When you have a staff of five faced with a large task—say, educating the leaders of a statewide citizenry about our most important resource—you’re constantly seeking opportunities to make the products of your hard work go further and accomplish more. Beyond our educational niche in the state’s water sustainability endeavor, Coloradans far and wide are increasingly looking for synergistic relationships and projects for the same reasons: limited resources and big needs. Our coverage this season aims to highlight these examples.

    The most expansive example of this synergistic cooperative action in Colorado’s water community is a recent one: the final draft release on Nov. 17 of Colorado’s Water Plan, the result of 10 years of hard work by hundreds of dedicated individuals. As implementation of the plan ramps up, the need to work together for maximum effect will be just as crucial as it was during the plan’s development. Watch for a special section in both our winter and summer 2016 issues of Headwaters, our tri-annual magazine, to highlight such opportunities.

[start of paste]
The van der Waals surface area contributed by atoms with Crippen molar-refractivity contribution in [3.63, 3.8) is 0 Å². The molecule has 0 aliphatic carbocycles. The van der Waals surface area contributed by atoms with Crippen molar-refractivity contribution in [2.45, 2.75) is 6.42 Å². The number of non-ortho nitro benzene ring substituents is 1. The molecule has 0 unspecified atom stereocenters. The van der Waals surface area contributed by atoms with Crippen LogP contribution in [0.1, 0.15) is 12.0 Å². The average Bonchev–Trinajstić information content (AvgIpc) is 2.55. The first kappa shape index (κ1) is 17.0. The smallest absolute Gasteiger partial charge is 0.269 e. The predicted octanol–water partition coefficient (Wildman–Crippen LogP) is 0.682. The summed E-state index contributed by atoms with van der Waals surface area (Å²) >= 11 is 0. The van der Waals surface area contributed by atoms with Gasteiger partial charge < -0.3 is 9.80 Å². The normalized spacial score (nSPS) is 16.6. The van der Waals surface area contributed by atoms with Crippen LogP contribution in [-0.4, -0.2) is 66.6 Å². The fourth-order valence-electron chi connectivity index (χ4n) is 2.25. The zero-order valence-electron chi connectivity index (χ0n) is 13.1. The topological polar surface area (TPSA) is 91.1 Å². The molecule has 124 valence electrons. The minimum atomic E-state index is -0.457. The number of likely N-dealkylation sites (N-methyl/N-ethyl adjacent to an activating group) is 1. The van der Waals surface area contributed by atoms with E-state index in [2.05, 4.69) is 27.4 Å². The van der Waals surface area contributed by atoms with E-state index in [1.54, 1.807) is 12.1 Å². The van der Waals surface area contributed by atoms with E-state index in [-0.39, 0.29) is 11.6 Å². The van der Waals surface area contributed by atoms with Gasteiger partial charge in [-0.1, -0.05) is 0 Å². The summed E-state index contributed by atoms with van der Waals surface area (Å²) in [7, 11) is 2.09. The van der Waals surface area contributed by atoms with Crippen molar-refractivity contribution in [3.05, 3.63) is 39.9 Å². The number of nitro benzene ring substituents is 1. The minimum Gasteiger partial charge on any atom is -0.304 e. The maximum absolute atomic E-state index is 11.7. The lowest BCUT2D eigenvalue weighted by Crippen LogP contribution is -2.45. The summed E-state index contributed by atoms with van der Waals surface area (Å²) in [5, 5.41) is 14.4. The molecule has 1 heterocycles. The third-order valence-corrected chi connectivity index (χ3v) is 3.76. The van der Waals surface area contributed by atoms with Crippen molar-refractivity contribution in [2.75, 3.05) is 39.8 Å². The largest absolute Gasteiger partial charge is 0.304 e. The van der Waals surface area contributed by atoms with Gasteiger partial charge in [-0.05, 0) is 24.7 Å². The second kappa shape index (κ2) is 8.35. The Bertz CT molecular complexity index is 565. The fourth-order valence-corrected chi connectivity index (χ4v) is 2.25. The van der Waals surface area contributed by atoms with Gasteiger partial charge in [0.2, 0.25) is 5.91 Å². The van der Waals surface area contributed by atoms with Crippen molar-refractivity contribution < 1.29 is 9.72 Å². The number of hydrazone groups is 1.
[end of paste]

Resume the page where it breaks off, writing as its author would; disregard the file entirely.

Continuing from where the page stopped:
#ColoradoRiver: The fall 2015 issue of Headwaters Magazine is hot off the presses from the Colorado Foundation for Water Education


    Click here to go to read the issue online. From the website:

    Revered and manipulated, cherished and disregarded, the Colorado is a lifeline and an overallocated system exacerbated by drought. Explore this defining moment on the Colorado, fact check some assumptions about the river, and read about ways that Colorado is taking proactive steps to shore up contingency plans for water shortage. Flip through or download the issue here.
    Want to receive Headwaters? Send us an email for your free copy. Better yet, support Headwaters and water education by donating to the Headwaters Fund or becoming a member of the Colorado Foundation for Water Education.